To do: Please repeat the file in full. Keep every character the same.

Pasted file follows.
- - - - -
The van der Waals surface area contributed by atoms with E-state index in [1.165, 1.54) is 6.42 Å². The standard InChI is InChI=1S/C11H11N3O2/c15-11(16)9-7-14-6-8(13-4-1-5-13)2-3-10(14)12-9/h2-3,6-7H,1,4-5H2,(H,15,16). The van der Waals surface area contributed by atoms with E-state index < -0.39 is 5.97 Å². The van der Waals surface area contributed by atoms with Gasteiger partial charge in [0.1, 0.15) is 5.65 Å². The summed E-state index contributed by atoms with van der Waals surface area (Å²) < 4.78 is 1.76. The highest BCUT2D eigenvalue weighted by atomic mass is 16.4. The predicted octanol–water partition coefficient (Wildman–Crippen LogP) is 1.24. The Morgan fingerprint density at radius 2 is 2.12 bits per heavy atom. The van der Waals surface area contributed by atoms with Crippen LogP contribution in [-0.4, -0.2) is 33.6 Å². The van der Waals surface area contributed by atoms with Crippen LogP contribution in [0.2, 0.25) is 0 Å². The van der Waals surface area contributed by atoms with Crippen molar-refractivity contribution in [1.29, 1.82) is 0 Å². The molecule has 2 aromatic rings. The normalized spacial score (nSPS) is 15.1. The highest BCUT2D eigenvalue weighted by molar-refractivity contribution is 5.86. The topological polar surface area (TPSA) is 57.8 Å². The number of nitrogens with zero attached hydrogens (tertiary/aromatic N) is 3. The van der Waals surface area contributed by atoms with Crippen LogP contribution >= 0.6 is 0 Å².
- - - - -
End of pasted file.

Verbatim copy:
The van der Waals surface area contributed by atoms with E-state index in [1.165, 1.54) is 6.42 Å². The standard InChI is InChI=1S/C11H11N3O2/c15-11(16)9-7-14-6-8(13-4-1-5-13)2-3-10(14)12-9/h2-3,6-7H,1,4-5H2,(H,15,16). The van der Waals surface area contributed by atoms with E-state index < -0.39 is 5.97 Å². The van der Waals surface area contributed by atoms with Gasteiger partial charge in [0.1, 0.15) is 5.65 Å². The summed E-state index contributed by atoms with van der Waals surface area (Å²) < 4.78 is 1.76. The highest BCUT2D eigenvalue weighted by atomic mass is 16.4. The predicted octanol–water partition coefficient (Wildman–Crippen LogP) is 1.24. The Morgan fingerprint density at radius 2 is 2.12 bits per heavy atom. The van der Waals surface area contributed by atoms with Crippen LogP contribution in [-0.4, -0.2) is 33.6 Å². The van der Waals surface area contributed by atoms with Crippen LogP contribution in [0.2, 0.25) is 0 Å². The van der Waals surface area contributed by atoms with Crippen molar-refractivity contribution in [1.29, 1.82) is 0 Å². The molecule has 2 aromatic rings. The normalized spacial score (nSPS) is 15.1. The highest BCUT2D eigenvalue weighted by molar-refractivity contribution is 5.86. The topological polar surface area (TPSA) is 57.8 Å². The number of nitrogens with zero attached hydrogens (tertiary/aromatic N) is 3. The van der Waals surface area contributed by atoms with Crippen LogP contribution >= 0.6 is 0 Å².